Autosomal Recessive Causes Likely in Early-Onset Alzheimer Disease

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Abstract

Objectives

To determine the genetic contribution to non–autosomal dominant early-onset Alzheimer disease (EOAD) (onset age ≤60 years) cases and identify the likely mechanism of inheritance in those cases.

Design

A liability threshold model of disease was used to estimate heritability of EOAD and late-onset Alzheimer disease (AD) using concordance for AD among parent-offspring pairs.

Setting

The Uniform Data Set, whose participants were collected from 32 US Alzheimer's Disease Centers, maintained by the National Alzheimer's Coordinating Center.

Participants

Individuals with probable AD and detailed parental history (n = 5370).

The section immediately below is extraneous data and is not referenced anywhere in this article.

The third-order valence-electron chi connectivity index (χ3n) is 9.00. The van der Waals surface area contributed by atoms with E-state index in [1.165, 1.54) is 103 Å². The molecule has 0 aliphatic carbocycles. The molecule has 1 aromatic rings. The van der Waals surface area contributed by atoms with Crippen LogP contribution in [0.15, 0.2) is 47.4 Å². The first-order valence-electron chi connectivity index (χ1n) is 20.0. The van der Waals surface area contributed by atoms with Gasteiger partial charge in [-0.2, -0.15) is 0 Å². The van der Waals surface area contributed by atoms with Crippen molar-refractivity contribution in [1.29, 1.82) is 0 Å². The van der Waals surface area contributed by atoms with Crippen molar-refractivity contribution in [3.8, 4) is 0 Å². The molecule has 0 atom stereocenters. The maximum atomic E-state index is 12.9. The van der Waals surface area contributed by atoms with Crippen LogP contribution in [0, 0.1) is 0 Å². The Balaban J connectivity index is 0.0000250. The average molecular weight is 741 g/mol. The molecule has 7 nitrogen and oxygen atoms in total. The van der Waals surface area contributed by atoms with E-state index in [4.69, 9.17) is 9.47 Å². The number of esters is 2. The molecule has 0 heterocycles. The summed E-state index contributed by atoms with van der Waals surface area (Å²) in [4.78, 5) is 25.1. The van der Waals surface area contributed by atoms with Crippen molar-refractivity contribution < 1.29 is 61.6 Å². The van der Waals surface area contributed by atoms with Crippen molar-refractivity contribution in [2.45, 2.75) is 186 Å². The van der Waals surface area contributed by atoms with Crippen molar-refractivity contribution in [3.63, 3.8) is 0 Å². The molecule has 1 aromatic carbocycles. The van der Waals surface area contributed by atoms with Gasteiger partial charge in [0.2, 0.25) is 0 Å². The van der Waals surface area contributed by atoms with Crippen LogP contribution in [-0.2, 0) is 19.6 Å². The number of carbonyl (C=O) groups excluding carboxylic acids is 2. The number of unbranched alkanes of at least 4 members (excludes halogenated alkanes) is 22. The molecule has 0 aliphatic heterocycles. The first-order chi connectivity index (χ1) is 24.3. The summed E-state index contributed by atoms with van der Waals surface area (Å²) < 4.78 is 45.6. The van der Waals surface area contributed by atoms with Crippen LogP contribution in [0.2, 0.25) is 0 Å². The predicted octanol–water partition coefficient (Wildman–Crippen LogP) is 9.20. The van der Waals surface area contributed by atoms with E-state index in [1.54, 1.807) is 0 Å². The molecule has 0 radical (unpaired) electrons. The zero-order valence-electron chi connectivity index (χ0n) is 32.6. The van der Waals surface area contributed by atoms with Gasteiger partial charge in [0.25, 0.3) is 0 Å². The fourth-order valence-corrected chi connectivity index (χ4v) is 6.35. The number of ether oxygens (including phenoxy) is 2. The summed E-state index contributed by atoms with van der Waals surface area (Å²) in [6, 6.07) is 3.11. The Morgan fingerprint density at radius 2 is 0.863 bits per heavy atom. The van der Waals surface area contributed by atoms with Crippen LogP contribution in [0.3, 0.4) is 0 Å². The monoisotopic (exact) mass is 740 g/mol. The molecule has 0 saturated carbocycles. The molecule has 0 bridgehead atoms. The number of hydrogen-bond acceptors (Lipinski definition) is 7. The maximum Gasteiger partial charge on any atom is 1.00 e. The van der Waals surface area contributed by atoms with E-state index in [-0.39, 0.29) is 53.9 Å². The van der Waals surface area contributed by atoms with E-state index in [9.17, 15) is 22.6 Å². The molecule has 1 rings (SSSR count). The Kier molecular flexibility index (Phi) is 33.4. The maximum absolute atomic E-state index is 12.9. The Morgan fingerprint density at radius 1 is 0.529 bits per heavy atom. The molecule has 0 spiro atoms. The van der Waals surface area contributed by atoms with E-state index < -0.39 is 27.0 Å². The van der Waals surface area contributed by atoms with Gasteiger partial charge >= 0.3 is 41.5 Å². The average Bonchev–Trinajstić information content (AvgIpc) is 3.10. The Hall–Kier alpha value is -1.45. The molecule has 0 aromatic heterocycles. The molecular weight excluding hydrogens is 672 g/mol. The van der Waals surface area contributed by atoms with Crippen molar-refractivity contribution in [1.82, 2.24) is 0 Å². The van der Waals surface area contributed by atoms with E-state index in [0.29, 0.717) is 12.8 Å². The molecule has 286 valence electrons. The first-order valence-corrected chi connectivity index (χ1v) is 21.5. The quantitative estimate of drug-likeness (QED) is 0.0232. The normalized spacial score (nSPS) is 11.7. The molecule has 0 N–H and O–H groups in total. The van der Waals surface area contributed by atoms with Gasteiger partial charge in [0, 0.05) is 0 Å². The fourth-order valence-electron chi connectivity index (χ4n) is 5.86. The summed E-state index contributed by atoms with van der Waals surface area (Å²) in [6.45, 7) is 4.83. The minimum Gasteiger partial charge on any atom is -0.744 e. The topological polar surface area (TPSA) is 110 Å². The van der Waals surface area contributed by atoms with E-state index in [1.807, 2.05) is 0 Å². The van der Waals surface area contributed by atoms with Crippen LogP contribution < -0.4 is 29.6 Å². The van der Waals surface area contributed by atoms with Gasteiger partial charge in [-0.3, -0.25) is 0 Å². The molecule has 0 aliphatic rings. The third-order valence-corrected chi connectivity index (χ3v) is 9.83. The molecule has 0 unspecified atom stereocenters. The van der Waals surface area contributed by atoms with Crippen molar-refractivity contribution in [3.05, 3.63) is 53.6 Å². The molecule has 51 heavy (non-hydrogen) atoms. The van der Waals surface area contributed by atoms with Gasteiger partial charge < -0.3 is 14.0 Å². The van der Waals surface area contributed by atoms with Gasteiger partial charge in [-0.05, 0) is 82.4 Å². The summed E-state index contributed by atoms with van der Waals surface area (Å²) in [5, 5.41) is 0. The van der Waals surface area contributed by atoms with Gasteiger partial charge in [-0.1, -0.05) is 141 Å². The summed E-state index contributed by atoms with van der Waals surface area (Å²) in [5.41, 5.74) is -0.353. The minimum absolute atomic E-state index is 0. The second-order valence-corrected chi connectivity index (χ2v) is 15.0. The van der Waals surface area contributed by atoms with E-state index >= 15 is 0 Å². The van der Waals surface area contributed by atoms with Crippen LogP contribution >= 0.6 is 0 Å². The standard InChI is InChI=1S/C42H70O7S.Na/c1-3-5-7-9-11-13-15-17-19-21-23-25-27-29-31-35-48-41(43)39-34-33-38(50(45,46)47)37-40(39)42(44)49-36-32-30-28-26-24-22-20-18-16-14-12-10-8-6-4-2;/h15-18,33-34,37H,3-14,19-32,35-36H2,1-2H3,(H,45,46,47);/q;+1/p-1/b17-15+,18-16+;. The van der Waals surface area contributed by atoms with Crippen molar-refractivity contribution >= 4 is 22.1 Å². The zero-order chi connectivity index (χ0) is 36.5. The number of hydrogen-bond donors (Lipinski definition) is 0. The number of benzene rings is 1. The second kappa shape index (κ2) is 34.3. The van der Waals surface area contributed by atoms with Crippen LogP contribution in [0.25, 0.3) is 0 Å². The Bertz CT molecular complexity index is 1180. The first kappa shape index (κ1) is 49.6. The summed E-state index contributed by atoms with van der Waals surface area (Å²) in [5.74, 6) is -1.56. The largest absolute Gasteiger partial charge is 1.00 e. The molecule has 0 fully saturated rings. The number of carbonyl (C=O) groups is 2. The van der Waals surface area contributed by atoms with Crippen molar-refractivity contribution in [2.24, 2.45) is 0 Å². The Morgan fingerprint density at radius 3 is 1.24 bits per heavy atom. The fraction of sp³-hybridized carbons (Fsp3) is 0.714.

Main Outcome Measures

The concordance among relatives and heritability of EOAD and late-onset AD.

Results

For late-onset AD (n = 4302), we found sex-specific parent-offspring concordance that ranged from approximately 10% to 30%, resulting in a heritability of 69.8% (95% confidence interval, 64.6%-75.0%), and equal heritability for both sexes regardless of parental sex. For EOAD (n = 702), we found that the parent-offspring concordance was 10% or less and concordance among siblings was 21.6%. Early-onset AD heritability was 92% to 100% for all likely values of EOAD prevalence.

Conclusions

We confirm late-onset AD is a highly polygenic disease. By contrast, the data for EOAD suggest it is an almost entirely genetically based disease, and the patterns of observed concordance for parent-offspring pairs and among siblings lead us to reject the hypotheses that EOAD is a purely dominant, mitochondrial, X-linked, or polygenic disorder. The most likely explanation of the data is that approximately 90% of EOAD cases are due to autosomal recessive causes.

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